Build a strong support system for your child, yourself, and your family.
Raising a child with ASD presents unique challenges, so it is important to have a positive support system. This support system can take many forms but should be composed of people you trust. Autism groups, such as your local autism society or parent support groups, are a great option because they offer information, support, and communities. The best support source can be other parents that have children with autism because they are able to provide unique understanding and support.
Keep a healthy life balance.
Learning about autism, developing an autism treatment plan, and attending therapy appointments are all substantial time commitments. It is easy for these tasks consume your family’s life. While these are all important, remember to take family time to relax! Make opportunities to enjoy your lives and participate in fun activities. For your child with autism, try balancing learning opportunities with shared interests.
Make reasonable expectations for your child and focus on individual achievements.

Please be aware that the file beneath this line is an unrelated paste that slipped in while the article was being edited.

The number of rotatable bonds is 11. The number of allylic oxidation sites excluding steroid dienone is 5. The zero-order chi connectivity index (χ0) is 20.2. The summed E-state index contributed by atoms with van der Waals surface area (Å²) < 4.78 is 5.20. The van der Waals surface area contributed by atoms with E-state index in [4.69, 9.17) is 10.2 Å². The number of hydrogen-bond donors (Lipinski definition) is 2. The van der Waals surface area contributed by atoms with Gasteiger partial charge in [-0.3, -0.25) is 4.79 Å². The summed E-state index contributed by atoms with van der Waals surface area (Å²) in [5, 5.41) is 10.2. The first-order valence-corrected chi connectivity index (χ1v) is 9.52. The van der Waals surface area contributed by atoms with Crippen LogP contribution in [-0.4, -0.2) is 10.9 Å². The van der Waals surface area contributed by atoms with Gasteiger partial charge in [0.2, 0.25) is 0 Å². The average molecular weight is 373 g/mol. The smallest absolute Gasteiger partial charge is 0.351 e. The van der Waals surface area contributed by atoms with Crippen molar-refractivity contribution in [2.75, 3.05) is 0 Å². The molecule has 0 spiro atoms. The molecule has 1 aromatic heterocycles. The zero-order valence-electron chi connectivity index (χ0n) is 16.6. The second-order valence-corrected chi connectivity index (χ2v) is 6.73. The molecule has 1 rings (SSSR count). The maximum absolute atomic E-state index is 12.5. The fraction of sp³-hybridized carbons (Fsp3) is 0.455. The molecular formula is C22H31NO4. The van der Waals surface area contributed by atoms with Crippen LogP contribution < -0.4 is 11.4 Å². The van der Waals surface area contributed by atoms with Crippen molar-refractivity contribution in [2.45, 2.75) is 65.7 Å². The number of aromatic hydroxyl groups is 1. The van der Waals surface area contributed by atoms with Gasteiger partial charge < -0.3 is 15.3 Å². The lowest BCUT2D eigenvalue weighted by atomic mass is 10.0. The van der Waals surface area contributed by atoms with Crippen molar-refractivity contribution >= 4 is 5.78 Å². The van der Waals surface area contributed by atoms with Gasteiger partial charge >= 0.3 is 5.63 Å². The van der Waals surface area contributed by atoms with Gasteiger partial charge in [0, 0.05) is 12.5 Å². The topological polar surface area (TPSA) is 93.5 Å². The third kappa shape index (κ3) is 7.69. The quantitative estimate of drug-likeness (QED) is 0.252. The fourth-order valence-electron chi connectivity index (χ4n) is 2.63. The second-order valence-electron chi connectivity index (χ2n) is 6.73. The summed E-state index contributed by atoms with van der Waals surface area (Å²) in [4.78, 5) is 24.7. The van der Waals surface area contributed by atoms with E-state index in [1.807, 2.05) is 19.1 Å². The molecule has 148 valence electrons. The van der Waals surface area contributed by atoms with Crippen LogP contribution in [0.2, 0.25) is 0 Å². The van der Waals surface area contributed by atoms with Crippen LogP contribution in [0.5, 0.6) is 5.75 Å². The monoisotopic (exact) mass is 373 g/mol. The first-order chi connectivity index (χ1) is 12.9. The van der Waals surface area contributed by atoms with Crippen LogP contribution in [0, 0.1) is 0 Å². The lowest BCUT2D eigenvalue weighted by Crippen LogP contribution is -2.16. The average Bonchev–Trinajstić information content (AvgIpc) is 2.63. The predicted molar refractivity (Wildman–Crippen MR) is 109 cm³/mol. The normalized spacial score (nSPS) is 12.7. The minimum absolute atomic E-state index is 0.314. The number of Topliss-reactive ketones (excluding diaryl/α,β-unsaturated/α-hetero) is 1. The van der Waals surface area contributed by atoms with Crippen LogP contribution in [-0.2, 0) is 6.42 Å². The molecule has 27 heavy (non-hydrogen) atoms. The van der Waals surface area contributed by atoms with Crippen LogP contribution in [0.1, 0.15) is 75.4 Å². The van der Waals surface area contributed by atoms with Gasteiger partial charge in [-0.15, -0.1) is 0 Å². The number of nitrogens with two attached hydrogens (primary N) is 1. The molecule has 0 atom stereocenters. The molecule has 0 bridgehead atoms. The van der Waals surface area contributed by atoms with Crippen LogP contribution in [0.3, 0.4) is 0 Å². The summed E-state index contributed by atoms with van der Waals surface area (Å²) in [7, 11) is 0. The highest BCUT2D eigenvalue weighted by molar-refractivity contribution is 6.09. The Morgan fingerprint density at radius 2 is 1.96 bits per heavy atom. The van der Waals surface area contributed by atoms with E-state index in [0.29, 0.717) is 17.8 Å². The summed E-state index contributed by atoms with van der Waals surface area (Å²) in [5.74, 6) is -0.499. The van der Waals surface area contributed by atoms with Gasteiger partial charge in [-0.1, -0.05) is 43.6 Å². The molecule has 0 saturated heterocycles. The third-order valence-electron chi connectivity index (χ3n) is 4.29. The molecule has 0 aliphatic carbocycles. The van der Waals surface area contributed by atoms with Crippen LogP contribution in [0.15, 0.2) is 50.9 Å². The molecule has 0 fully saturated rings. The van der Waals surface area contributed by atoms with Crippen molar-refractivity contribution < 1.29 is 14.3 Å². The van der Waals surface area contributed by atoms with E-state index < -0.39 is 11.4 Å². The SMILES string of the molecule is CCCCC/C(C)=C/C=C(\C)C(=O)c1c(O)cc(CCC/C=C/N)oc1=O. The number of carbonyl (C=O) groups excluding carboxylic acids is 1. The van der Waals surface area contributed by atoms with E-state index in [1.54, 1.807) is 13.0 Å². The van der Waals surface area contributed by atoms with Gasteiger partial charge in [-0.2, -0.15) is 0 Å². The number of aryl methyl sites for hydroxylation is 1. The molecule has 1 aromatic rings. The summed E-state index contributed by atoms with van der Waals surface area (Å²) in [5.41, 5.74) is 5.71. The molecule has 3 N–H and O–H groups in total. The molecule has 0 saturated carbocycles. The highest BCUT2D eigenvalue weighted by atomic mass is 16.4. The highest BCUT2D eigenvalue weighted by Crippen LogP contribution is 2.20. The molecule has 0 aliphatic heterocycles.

As a parent, your desire for your child to live their best life is perfectly common. In striving for that goal, recognize your child is unique and try avoiding comparisons with their peers. Breaking down large developmental goals into smaller reasonable goals may help alleviate pressure for both you and your child. Keep next steps achievable rather than focusing miles down the road. Celebrate each small accomplishment!
Be responsive to your needs as a parent and person.
Having a child with autism is not easy, so try to dedicate time to your own emotional health. You may have a parental instinct to sacrifice your needs for your child but try not to let that sacrifice take a toll. It may do more harm than good. Emotions such as frustration, fatigue, and helplessness can negatively impact your ability to be a present parent. Take the time to share your feelings and reach out to family and friends for help.
In general, with autism spectrum disorder, behavioral and educational treatments, such as ABA therapy, can make a big difference in your child’s development. As autism research advances, there are further opportunities to help children with ASD. Parental involvement in treatment is essential, so ensure continuous communication with the registered behavior technician (RBT) and Board Certified Behavior Analyst (BCBA).
After receiving an autism diagnosis, allow yourself the time to react to the news. Being honest with your emotions may help you accept the diagnosis. Educating yourself and exploring treatment options will not only positively impact the development of your child but may help settle your uncertainty. Remember, autism diagnoses vary in severity. There are a wide range of treatments, many that help children with autism reach their fullest potential, so there are plenty of reasons to have hope!